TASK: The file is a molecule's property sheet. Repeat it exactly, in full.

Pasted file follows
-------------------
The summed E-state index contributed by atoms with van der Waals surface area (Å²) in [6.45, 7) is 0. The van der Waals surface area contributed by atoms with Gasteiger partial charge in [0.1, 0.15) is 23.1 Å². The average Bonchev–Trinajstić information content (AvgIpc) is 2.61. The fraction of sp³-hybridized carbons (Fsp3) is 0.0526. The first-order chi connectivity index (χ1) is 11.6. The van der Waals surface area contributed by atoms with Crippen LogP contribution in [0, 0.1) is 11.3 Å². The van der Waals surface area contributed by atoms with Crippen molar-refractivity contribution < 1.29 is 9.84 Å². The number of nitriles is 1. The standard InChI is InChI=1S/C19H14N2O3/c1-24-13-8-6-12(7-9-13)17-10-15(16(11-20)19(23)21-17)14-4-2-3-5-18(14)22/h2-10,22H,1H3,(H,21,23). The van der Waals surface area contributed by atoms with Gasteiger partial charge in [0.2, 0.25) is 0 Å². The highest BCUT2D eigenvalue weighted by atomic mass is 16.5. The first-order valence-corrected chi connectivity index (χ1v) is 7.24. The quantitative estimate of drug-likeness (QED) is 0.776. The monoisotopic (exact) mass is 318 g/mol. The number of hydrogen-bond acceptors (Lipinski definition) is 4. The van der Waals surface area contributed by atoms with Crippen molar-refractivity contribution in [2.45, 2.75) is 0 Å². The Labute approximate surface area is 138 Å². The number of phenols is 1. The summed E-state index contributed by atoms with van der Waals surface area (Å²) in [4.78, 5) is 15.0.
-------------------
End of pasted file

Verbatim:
The summed E-state index contributed by atoms with van der Waals surface area (Å²) in [6.45, 7) is 0. The van der Waals surface area contributed by atoms with Gasteiger partial charge in [0.1, 0.15) is 23.1 Å². The average Bonchev–Trinajstić information content (AvgIpc) is 2.61. The fraction of sp³-hybridized carbons (Fsp3) is 0.0526. The first-order chi connectivity index (χ1) is 11.6. The van der Waals surface area contributed by atoms with Crippen LogP contribution in [0, 0.1) is 11.3 Å². The van der Waals surface area contributed by atoms with Crippen molar-refractivity contribution < 1.29 is 9.84 Å². The number of nitriles is 1. The standard InChI is InChI=1S/C19H14N2O3/c1-24-13-8-6-12(7-9-13)17-10-15(16(11-20)19(23)21-17)14-4-2-3-5-18(14)22/h2-10,22H,1H3,(H,21,23). The van der Waals surface area contributed by atoms with Gasteiger partial charge in [0.2, 0.25) is 0 Å². The highest BCUT2D eigenvalue weighted by atomic mass is 16.5. The first-order valence-corrected chi connectivity index (χ1v) is 7.24. The quantitative estimate of drug-likeness (QED) is 0.776. The monoisotopic (exact) mass is 318 g/mol. The number of hydrogen-bond acceptors (Lipinski definition) is 4. The van der Waals surface area contributed by atoms with Crippen molar-refractivity contribution in [2.45, 2.75) is 0 Å². The Labute approximate surface area is 138 Å². The number of phenols is 1. The summed E-state index contributed by atoms with van der Waals surface area (Å²) in [4.78, 5) is 15.0.